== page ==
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red rock posted a topic in DIY Appliance Repair HelpI have a built-in KitchenAid side-by-side refrigerator model KSSS48MBX00. It has been having problems with the ice-maker's water inlet valve. I want to replace it, but I can't figure out how to get to it. The sides and back of this refrigerator are not removable and there isn't a removable panel. The water line goes through an oblong hole at the bottom rear of the unit. Once it's inside the sheet metal, I can't see any valve. Removing the kick-panel from in front, I can see the water line. I'd guess that the valve is somewhere above my line of sight, but even if I could see it, I wouldn't be able to get a tool on it. There must be some trick that makes it possible to get to the valve. Any guidance is greatly appreciated.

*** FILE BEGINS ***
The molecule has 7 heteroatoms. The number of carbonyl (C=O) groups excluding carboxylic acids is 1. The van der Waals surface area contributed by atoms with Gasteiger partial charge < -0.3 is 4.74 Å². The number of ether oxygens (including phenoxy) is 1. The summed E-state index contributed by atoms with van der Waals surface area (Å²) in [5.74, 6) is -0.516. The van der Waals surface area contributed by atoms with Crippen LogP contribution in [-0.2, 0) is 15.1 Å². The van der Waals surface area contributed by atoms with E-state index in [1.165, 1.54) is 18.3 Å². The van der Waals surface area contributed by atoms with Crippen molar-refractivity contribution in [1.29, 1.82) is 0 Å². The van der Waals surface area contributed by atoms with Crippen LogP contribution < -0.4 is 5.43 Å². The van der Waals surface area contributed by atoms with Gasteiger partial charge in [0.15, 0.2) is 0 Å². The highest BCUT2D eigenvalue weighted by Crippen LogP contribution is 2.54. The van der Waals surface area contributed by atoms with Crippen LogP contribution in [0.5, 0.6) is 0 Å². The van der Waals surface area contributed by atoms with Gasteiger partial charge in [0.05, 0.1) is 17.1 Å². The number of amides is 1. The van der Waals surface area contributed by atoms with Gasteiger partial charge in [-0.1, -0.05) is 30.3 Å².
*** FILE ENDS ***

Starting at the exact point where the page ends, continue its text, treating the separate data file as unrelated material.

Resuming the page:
Goodman manufacturing GMPN080-4 furnace. Ok, so one visit to my son's house yesterday for a hot water heater issue (unrelated) leads to yet another "new home owner" physical plant debacle. He moved into the house a few months ago. While I was out there, we looked for the furnace air filter. Not seeing anything resembling a filter door/drawer/slide. we took to looking inside the actual cabinet. Taking off the main side of the cabinet revealed a 16 x 21 x 1 filter just "resting" loosely against the side of the cabinet where the return air comes in. Yes, it IS between the return and the blower, but it just sort of flaps in the breeze. When the blower starts, it pulls the filter away from the return side of the cabinet an inch or two, and I believe most of the return air just circulates around the outside of the filter. There are no tracks, slides, doors or drawer. It just sits against the side of the cabinet (on the inside), between the blower and the inside of the cabinet. There is one small piece of what looks like coat hanger wire attached at the top of one corner holding it in place. But for the most part it just flaps. It is behind all the wires and safety interlock switch. It does not look like the filter will come out easily. In fact, from the look of the filter, it looks like someone bent the filter in half, to get it in place, and then unfolded it. It looks pretty "jerry rigged" to me. We have looked all over the return ducting for a filter and it appears that this is the only one. So my questions are: 1. Is this a typical means of filtering the return air? I don't have a much experience with hot air systems, but I am very familiar with hydronic. This just doesn't seem right to me. 2. It looks to me like I need to have an HVAC/sheet metal person come in and somehow install a "door/drawer/slide" into the return duct so we get some reasonable filtering taking place. I've never done any HVAC duct work before except for wood stove chimneys, kitchen/bathroom exhaust fans and dryer vents. . Is this something I can do myself, or who should i call? HVAC guy or sheet metal guy? Thanks for your time. Paul/NH